Hardcover. In 1912 at the age of nine, Kay Boyle was photographed by the noted impressionist painter and photographer Morton Schamberg. Over 60 years later, Kay Boyle wrote about her meetings with Schamberg and his friend Charles Sheeler and of Schamberg's final ghostly deathbed visit. Present are the following:
1). Original Photographic Portrait of Kay Boyle by Morton Schamberg. Original silver print on gelatin printing-out paper, measuring approximately 4¾" x 6½", double-mounted on deckle-edge paper measuring 5½" x 7¾". Signed and dated by Schamberg, in pencil, "Schamberg 1912," on the lower edge of first mount. The photograph shows a nine-year-old Boyle clad in a thin white dress, photographed from the shoulders up facing to the photographer's right, with her face and eyes looking slightly down, her dark long curled hair hanging to her shoulders, with a large white ribbon carefully placed in her hair to produce an artistic silhouette, complementing her dress. Photographed with unusual lighting, Boyle's face and hair are surrounded by light, but the texture of her dress and of the ribbon create many subtle shades of white. The larger outer mount on gray paper has a few tiny tears with two very small, faint tape marks at edge of the smaller mount (on white paper) just touching the edge of the image else the photograph is just about fine.
Morton Schamberg was born in 1881. After obtaining a degree in architecture, he took a summer course in art with William Merritt Chase, later doing graduate work at the Pennsylvania Academy of Fine Arts. After spending a year in Paris, in 1907 he shared a studio with his friend, the noted painter and photographer, Charles Sheeler. In 1910 Schamberg had his first solo exhibition of painting, and in 1913 he had five paintings exhibited at the important Armory Show. In 1912 Schamberg began taking photographs to supplement his income. Joining with other avant-garde artists and writers, he became part of the Arensberg Circle and in 1916 he was introduced by Charles Sheeler to Alfred Steiglitz. In 1917 his photographs were exhibited, along with those of Sheeler and Paul Strand, at de Zaya's Modern Gallery in New York. in 1918, two days before his 37th birthday, he died of influenza. Knoedler's Gallery held a posthumous solo exhibition of his work in 1919. Given his brief professional life, Schamberg paintings and photographs are quite scarce. A single photograph of his has appeared at auction, bringing $390,000 in 2007 (with the buyer's premium). His photographs are in the Metropolitan Museum of Art and The Alfred Steiglitz Collection.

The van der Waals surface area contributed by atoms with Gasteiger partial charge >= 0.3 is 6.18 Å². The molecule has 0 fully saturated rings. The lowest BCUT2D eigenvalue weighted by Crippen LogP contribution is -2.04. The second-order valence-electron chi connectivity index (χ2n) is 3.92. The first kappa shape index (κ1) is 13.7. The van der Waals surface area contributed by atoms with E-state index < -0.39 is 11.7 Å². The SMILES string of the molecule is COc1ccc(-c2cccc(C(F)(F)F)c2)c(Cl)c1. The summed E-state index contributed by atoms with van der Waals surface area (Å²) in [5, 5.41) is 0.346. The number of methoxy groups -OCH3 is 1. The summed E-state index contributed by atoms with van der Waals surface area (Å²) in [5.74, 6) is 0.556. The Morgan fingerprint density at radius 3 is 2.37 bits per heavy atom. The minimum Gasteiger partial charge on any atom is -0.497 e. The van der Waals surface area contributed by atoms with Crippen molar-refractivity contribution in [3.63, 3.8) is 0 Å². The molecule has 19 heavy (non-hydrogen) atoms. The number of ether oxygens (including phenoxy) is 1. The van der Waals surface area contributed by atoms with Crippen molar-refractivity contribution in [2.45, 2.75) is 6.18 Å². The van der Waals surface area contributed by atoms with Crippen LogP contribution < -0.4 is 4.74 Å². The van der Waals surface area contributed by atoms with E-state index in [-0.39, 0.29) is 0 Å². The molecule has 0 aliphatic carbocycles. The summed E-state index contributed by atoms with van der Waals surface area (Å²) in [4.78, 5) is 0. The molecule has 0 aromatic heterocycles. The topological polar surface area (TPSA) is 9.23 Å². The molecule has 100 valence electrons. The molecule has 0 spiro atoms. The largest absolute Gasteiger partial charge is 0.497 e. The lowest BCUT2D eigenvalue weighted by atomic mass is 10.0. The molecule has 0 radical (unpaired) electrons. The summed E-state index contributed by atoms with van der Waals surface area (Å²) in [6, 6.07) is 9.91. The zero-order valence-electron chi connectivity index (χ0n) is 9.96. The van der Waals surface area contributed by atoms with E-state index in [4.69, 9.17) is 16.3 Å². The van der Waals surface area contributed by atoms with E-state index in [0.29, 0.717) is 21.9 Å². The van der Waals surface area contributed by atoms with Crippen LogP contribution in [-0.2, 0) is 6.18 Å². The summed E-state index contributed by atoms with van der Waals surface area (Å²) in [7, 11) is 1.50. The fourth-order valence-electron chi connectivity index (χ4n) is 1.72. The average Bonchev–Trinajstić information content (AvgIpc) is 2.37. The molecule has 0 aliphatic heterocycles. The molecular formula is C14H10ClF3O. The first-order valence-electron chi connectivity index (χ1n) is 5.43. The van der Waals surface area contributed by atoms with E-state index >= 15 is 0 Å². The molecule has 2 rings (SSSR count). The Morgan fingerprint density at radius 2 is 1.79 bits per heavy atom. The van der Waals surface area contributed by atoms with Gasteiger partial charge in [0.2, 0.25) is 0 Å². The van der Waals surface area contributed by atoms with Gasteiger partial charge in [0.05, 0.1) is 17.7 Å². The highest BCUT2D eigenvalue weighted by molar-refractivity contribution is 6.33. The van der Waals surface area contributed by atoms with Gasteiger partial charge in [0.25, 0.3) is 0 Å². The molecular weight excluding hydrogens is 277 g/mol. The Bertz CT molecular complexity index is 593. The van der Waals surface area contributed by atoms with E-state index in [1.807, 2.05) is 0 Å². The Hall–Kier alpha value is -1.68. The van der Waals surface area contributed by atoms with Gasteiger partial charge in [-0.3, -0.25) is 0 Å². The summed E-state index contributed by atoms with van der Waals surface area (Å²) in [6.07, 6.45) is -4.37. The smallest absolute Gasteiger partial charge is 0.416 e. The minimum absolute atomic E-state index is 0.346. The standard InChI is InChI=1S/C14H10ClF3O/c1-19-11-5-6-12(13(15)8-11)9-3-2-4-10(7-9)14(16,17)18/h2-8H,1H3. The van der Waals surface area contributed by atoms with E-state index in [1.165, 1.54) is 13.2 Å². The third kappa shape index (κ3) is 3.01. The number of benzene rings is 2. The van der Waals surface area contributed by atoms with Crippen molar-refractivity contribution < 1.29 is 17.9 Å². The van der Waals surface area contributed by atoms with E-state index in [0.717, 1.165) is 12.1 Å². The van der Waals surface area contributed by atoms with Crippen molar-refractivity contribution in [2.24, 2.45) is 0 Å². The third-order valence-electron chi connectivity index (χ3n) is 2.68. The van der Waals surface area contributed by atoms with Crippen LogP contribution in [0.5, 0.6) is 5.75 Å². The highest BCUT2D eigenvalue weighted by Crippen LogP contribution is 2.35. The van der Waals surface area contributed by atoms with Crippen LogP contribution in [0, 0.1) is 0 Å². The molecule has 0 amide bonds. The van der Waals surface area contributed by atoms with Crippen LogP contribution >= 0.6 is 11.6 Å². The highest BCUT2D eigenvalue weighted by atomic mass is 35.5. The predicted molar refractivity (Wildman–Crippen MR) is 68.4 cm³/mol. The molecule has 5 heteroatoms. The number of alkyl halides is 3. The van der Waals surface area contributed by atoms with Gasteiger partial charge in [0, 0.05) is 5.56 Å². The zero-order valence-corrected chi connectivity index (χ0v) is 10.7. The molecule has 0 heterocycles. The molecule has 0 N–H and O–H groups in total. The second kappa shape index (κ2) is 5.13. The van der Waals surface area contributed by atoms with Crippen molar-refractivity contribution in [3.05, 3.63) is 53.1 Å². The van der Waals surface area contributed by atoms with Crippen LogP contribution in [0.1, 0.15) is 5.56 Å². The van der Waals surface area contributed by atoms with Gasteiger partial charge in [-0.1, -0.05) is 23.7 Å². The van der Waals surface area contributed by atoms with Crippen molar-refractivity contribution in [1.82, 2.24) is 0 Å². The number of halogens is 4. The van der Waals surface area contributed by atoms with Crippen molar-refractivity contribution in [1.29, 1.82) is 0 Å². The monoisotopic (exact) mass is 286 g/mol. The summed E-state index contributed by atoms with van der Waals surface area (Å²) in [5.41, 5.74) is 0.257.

2). A Typed Form Letter from an English student, Ben Noakes, addressed to Boyle, asking if she would be willing to contribute an anecdote or story for a book he was compiling about experiences that writers may have had with ghosts or supernatural apparitions.
3). [Caption title]: "One Early Morning in Cincinnati." Autograph Manuscript by Kay Boyle. Unsigned. First draft handwritten manuscript with corrections, undated, but circa 1970s. Two quarto pages on lined off-white paper, beginning "In my childhood, there were two young men [Morton Schamberg and Charles Sheeler] who came to visit my mother... ." In very good condition.
4). Carbon Typescript entitled, "One Early Morning in Cincinnati, Ohio," signed in type "Kay Boyle," undated but circa 1970s. Two quarto pages on thin white paper, beginning "During my childhood, there were two young men who came to visit my mother and aunt... ."
An autobiographical essay about visits by Schamberg and Sheeler, "... exceptionally gifted young men, Morton an Impressionist painter, and Charles a remarkable photographer of America's farms and factories. They were both protégés of Alfred Steiglitz... Charles used to push me in a velour-cushioned rolling-chair... Morton had painted my aunt's portrait in our house... And then in 1918 came the influenza epidemic, which history tells us killed at least ten million people... For two weeks my sister and I lay unconscious... On the fifteenth day... I awoke in the early morning marvelously refreshed... and I saw a figure in a long white robe standing in the doorway... When he leaned forward and took my hand in his, I saw that it was Morton Schamberg. 'Don't try to speak,' he whispered to me, '... you are going to get well.'... I fell asleep, holding peacefully to Morton's hand. It was weeks later that Mother showed me the telegram from Charles Sheeler. It had come the day that Morton had sat on the side of my bed, the day my father had heard a door softly closing in our room, and had hurried back to see if someone else was there. The telegram said that Morton had died of influenza in the early morning of that day."